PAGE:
I had a lot of fun writing it. The screenplay only took me about a month to write, because once I get an idea, I just sit down at my computer and the words are almost projectile from my brain to the screen. I have lovingly named this phenomenon, "word vomit."

Basically it's a cool story about a girl whose town gets haunted by these ghost-people, or "incubus," and she had to try an exorcise these things before everyone in the town, including herself, has all of their energy sucked from them. It falls under the dark romance category.

We are starting production soon, but my plans for the project are to make it a television show on Showtime or HBO. So if we get a lot of people talking about it and wanting to see it, the chances of airing it would drastically increase! So please support us, and tell your friends.

As for now, I am trying to just stay optimistic and shoot for the stars.

What is the timeline for the film?

We start filming in late February and go all the way to the first week of April. I should have something close to final by the time summer rolls around, but the film-making industry is a bit hairy sometimes, so you never know.

What will be your role(s) in bringing it to life?

Much like my last film, I wear many hats. I wrote, am directing, and starring in this film again. And until we get a publicist signed on...I am doing most of the publicizing as well.

How did you approach the story?

I wanted to stick with what I'm good at, thrillers. But I also wanted to do something no one has touched upon. Movie theaters and bookstores today are filled to bursting with vampires, werewolves, and boogeymen. And I didn't want to go there again, even though I love that kind of thing.

My English teacher, who is also very into mythology, had brought up the topic of succubi in class one day. They're beautiful female spirits that come in the night and derive sexual energy from young men. It had intrigued me, because it sounded like such an interesting parallel to the common ghost or vampire, with a very dark twist.

Upon doing further research, I stumbled across the incubus, which is the male counterpart of the succubus. I was hooked, and my brain starting going a million miles a minute with ways of how to contort this creature into a really cool PG-13 rated story.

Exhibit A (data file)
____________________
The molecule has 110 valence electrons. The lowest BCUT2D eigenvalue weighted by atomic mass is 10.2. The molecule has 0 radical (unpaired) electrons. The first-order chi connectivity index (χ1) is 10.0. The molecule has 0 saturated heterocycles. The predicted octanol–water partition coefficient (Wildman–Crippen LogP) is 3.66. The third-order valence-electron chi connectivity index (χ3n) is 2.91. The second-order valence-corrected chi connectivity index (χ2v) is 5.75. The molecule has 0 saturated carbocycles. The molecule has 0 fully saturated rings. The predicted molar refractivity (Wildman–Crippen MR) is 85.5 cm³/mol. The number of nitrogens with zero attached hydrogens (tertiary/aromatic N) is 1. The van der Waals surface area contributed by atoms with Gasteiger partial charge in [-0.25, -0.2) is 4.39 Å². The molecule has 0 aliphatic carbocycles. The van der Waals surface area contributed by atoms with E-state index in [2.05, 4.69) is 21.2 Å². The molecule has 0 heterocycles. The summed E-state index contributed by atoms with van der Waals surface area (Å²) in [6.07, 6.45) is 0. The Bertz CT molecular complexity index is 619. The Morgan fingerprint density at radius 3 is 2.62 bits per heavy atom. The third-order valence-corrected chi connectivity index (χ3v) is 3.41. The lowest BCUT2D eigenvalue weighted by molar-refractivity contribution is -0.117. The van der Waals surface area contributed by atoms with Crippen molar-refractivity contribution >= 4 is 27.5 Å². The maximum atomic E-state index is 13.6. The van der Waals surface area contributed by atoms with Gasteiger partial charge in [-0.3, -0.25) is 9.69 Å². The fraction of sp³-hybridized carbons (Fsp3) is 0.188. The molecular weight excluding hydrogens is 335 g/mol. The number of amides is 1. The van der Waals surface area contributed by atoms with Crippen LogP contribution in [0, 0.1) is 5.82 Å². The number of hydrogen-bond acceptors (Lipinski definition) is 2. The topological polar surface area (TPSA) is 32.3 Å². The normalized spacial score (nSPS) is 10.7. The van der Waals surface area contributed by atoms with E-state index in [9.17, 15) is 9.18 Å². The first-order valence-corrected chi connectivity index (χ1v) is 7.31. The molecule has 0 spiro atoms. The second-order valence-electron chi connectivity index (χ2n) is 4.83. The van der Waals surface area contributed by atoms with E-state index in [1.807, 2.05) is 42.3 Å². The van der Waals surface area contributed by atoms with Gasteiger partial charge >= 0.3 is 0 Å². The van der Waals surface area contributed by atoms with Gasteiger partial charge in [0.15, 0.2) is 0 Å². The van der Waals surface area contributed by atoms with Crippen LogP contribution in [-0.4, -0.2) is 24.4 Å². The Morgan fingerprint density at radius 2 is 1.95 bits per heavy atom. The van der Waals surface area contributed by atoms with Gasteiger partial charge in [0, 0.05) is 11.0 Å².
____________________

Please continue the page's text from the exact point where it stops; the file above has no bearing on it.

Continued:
I made the title "Incubus" unisex to both genders and basically created my own creature, which is a human spirit that did not, for whatever reason, pass on from its physical body, and continues to walk the Earth, feeding on living human emotion and life energy since it lacks emotion of its own. It needs happiness, sadness, excitement, lust, anger, vengeance, and any other emotion just to survive. What an interesting parallel to the human condition.

What were the challenges?

We have yet to even step foot on set, but we have already overcome a few obstacles. One was finding a DP or director of photography to shoot the film. We found an amazing one, Rochelle Kadkhodear. On one of our audition days, we were even incidentally locked outside of our studio. We had to audition two actors in the studio parking lot before the locksmith even got to the building!

I was struck by your use of the past. Flashbacks can be tricky. What advice do you have for writers in integrating them?

Flashbacks can indeed by tricky, and I don't enjoy when they are overused. Actually, I think that flashbacks are kind of a cheap way of giving information to an audience.

However, when crucial details of your character's back-story needs to be laid out in order for your readers or audience to understand what is happening or will happen, use them with grace and caution. I like to make them fleeting and almost dream-like, as if the character was being haunted by their past...and not just as if I am shoving a chunk of back-story in your face with a corny montage.

What else is new in your life? How goes the planning for college? What are your goals on that front?

I have so many things in my life figured out...except for this topic. I have many career goals, but few higher-learning goals, which needs to change.

I am going to Chicago the last weekend of January to audition for performance schools like Julliard and Boston Conservatory. I'll keep you posted on what happens next.

I'm still praying for someone to call me from LA and offer me a roll in their next major motion picture. Quincie in Tantalize the movie, perhaps?

As a YA reader, what were your favorite new books of 2008?

I really thoroughly enjoyed Cassandra Clare's City of Ashes (Margaret K. McElderry, 2008) and greatly look forward to City of Glass (Margaret K. McElderry, 2009).